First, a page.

In my recent jaunt through the countries that are the best value in Europe, I spent the last of it in one of my favorite cities: Budapest. Last time I was there I was using it as a base to explore other parts of the country, but this time I just stayed put and soaked up the atmosphere of Buda and Pest.
Imagine visiting your local wine bar and ordering three different varieties from assorted regions, being served by someone who can explain the climate there and what awards that vintner has won. The chalk board list behind the bar has over 100 wines by the glass to choose from and there’s something for every taste. The interior is elegant and the location is perfect, right across from a busy pedestrian plaza fronting the city’s huge historic cathedral. It’s the kind of place you could linger for hours, but how much is it going to cost you when the bill comes?
$8.50 with tip.
That’s what I spent at the best wine bar in Budapest. For three glasses that took my taste buds on a terrific ride, from three distinct wine regions of Hungary.
I bring that up first because it’s emblematic of the appeal of Hungary. This is not the ideal bargain backpacker city and it’s thronged with tourists that are firmly in the middle of the pack budget-wise. After all, the Hungarians consider themselves “Central Europe” and they are right next to expensive Austria. They’re on the Danube, with docking river cruise ships a defining feature of the waterfront. So this is a value destination, but the best deals are for those on a vacation budget rather than a shoestring budget. Think “value” more than “cheap.”
As I write this though, Europe is a financial mess and Hungary is doing worse than many others. It’s part of the EU, but is not on the euro, so when that currency falls, the forint often falls even more because of domestic problems. You can currently get 230 forints for a U.S. dollar. I can’t promise you that’s going to last, so keep exchange rates in mind if you land on this post later—I’m writing this in mid-2012 and used 220 to the dollar for my calculations.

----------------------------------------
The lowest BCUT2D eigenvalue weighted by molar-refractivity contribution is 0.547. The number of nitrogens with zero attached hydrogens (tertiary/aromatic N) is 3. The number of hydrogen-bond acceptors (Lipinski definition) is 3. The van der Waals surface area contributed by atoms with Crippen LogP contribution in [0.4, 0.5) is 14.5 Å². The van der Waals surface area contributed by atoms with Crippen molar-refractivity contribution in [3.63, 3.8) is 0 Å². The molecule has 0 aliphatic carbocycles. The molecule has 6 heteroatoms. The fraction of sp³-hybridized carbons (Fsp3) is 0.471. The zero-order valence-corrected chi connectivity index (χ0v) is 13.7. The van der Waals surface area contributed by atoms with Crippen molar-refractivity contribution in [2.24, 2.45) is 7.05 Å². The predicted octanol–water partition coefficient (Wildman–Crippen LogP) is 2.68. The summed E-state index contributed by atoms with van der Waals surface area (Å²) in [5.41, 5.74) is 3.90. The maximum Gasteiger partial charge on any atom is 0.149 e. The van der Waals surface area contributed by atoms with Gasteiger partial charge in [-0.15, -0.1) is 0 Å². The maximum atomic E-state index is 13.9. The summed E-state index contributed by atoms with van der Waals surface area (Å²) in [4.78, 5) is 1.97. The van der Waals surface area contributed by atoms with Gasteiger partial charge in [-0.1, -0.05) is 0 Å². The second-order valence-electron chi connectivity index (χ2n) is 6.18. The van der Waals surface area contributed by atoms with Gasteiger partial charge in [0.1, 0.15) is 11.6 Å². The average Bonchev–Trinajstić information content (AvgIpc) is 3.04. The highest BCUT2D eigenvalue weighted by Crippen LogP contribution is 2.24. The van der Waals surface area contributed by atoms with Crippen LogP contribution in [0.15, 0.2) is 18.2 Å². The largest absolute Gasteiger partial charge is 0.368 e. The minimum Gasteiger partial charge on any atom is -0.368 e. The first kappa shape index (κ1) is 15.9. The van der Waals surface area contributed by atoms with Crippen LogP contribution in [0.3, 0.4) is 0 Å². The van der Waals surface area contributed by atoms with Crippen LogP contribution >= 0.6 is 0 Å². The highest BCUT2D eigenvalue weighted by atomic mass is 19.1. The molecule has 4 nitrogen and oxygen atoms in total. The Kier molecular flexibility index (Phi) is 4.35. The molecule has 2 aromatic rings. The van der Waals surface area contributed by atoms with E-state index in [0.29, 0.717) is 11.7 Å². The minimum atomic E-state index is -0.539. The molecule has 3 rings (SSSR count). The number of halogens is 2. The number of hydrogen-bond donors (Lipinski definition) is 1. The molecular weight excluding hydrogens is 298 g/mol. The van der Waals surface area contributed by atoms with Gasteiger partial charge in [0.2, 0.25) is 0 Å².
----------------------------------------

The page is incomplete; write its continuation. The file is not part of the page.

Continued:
Hotel and hostel prices in Budapest
Budapest is a very popular city. There are bargains in hotel prices, but they’re more like getting a Four Seasons room for under $350 than finding a great budget room for $15. The sweet spot of choice is between $60 and $100 a night, where you’ll often find 40 places or more to choose from on sites like HotelsCombined or Expedia. But I strongly advise using Hotwire, because that’s when you see the true bargains. Searching mid-July prices right now, there are 3-star hotels for under $35, 4-star ones for under $45, and one 5-star one listed for $67!
Real estate has historically been pretty cheap here, so there are probably at least 50 hostels to choose from. Expect to pay between $12 and $18 a night for a bed in a dorm room, which is certainly better than most countries west of here in Europe. Check Hostelbookers.com, where there’s no booking fee. Internet is free at every hostel and most hotels 3-star or less. Many include breakfast, where you’ll see plenty of protein on the trays.
Food and drink prices in Budapest
If you’re a tourist on vacation, Budapest will feel like a terrific bargain come dinnertime. Sure, you can spend $200 each on a 6-course tasting menu at the city’s finest restaurant if you want, but you can normally have a very fine cloth-napkin dinner with wine for $15. If you eat at more humble places, a soup will be a dollar or two and main dishes range from $3 to $7. For my last dinner in town, for example, I had soup, a paprika pepper stuffed with ground pork, bread, and two glasses of house wine for under $10. I walked down the street and got a $1.25 strudel pastry that was terrific.
If you buy things in the market for a picnic or self-catering, prices are at the low end for Europe, say a tad more than Bulgaria but a lot less than Germany. You can get rolls for 10-25 cents each or a huge baguette for a dollar or less. Get 100 grams (around 1/5 of a pound) of good cheese for a dollar, 100 grams of good local sausage for $2, and a jar of pickled veggies for another dollar or so.